Top-Rated Free Essay

Bacon OfStudies

Better Essays
Francis Bacon (1561-1626) was born in London to parents who were members of the court of Queen Elizabeth I. He attended Trinity College, entered the practice of law in his late teens, and became a member of the House of Commons at the age of 23. His career flourished under King James I, but later scandals ended his life as a politician.
A philosopher/scientist by nature and one of the most admired thinkers of his day,
Bacon was a founder of the modern empirical tradition based on closely observing the physical world, conducting controlled experiments, and interpreting the results rationally to discover the workings of the universe. Of his many published works, he is best remembered for his Essays (collected from 1597 until after his death), brief meditations noted for their wit and insight.

Francis Bacon
“Of Studies
In his classic essay, “Of Studies,” Francis Bacon explains how and why study—knowledge—is important. Along with Michel de Montaigne, who published his first essays less than twenty years before Francis Bacon published his first collection in
1597. Bacon is considered the father of the English essay (with Montaigne the father of the French essay). Bacon’s essays differ from Montaigne’s in being more compact and more formal. Where Montaigne conceived of the essays as an opportunity to explore a subject through mental association and a casual ramble of the mind, Bacon envisioned the essay as an opportunity to offer advice. The title of his essay collection: “Essays or
Counsels: Civil and Moral,” suggests that didactic intent.
In “Of Studies,” Bacon lays out the value of knowledge in practical terms.
Bacon considers to what use studies might be put. He is less interested in their theoretical promise than in their practical utility—a proclivity more English, perhaps, than French. Bacon’s writing in “Of Studies” is direct and pointed. It avoids the meandering find-your-way free form of Montaigne’s essays. From his opening sentence
Bacon gets directly to the point: “Studies serve for delight, for ornament, and for ability.” He then elaborates on how studies are useful in these three ways. And he wastes no words in detailing the use of “studies” for a Renaissance gentleman.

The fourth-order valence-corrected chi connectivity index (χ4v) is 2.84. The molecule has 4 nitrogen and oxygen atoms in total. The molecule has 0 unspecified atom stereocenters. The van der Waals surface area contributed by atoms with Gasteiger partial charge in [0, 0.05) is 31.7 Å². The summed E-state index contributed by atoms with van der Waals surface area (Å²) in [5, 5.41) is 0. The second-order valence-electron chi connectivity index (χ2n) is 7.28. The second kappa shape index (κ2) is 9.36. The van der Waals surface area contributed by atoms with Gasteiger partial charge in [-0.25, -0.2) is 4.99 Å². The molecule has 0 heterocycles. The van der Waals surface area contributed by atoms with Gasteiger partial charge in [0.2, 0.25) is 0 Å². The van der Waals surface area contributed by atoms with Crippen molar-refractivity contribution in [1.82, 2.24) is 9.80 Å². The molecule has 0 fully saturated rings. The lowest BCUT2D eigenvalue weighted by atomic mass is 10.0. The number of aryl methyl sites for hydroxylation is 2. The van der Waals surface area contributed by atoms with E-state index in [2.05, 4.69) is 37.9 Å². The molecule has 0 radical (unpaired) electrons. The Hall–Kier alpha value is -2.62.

One of the attractions of Bacon’s essay is his skillful use of parallel sentence structure, as exemplified in the opening sentence and throughout “Of Studies.” This stylistic technique lends clarity and order to the writing, as in “crafty men condemn studies, simple men admire them, and wise men use them,” which in its straightforward assertiveness exhibits confidence and elegance in addition to clarity and emphasis.

Studies serve for delight, for ornament, and for ability. Their chief use for delight, is in privateness and retiring; for ornament, is in discourse;

and for ability, is in the judgment, and disposition of business. For expert men can execute, and perhaps judge of particulars, one by one; but the general counsels, and the plots and marshalling of affairs, come best, from those that are learned. To spend too much time in studies is sloth; to use them too much for ornament, is affectation; to make judgment wholly by their rules, is the humor of a scholar. They perfect nature, and are perfected by experience: for natural abilities are like natural plants, that need pruning, by study; and studies themselves, do give forth directions too much at large, except they be bounded in by experience. Crafty men contemn studies, simple men admire them, and wise men use them; for they teach not their own use; but that is a wisdom without them, and above them, won by observation. Read not to contradict and confute; nor to believe and take for granted; nor to find talk and discourse; but to weigh and consider. Some books are to be tasted, others to be swallowed, and some few to be chewed and digested; that is, some books are to be read only in parts; others to be read, but not curiously; and some few to be read wholly, and with diligence and attention. Some books also may be read by deputy, and extracts made of them by others; but that would be only in the less important arguments, and the meaner sort of books, else distilled books are like common distilled waters, flashy things. Reading maketh a full man; conference a ready man; and writing an exact man. And therefore, if a man write little, he had need have a great memory; if he confer little, he had need have a present wit: and if he read little, he had need have much cunning, to seem to know, that he doth not. Histories make men wise; poets witty; the mathematics subtle; natural philosophy deep; moral grave; logic and rhetoric able to contend. Abeunt studia in mores.
Nay, there is no stond or impediment in the wit, but may be wrought out by fit studies; like as diseases of the body, may have appropriate exercises. Bowling is good for the stone and reins; shooting for the lungs and breast; gentle walking for the stomach; riding for the head; and the like. So if a man's wit be wandering, let him study the mathematics; for in demonstrations, if his wit be called away never so little, he must begin again. If his wit be not apt to distinguish or find differences, let him study the Schoolmen; for they are cumini sectores.
If he be not apt to beat over matters, and to call up one thing to prove and illustrate another, let him study the lawyers' cases. So every defect of the mind may have a special receipt.

You May Also Find These Documents Helpful

  • Satisfactory Essays

    bacon

    • 520 Words
    • 3 Pages

    Alex Swanger Thought Provokers 2. What caused Bacon’s Rebellion? Were the Baconites justified in revolting? In what ways did their rebellion foreshadow the American Revolutionary War? Bacon’s Rebellion was a result of many different factors. It started with the fact that land was becoming scarce in Virginia because much of it was owned by the rich tidewater planters. When an indentured servant was freed, he was usually given freedom dues by his master, which usually included a small plot…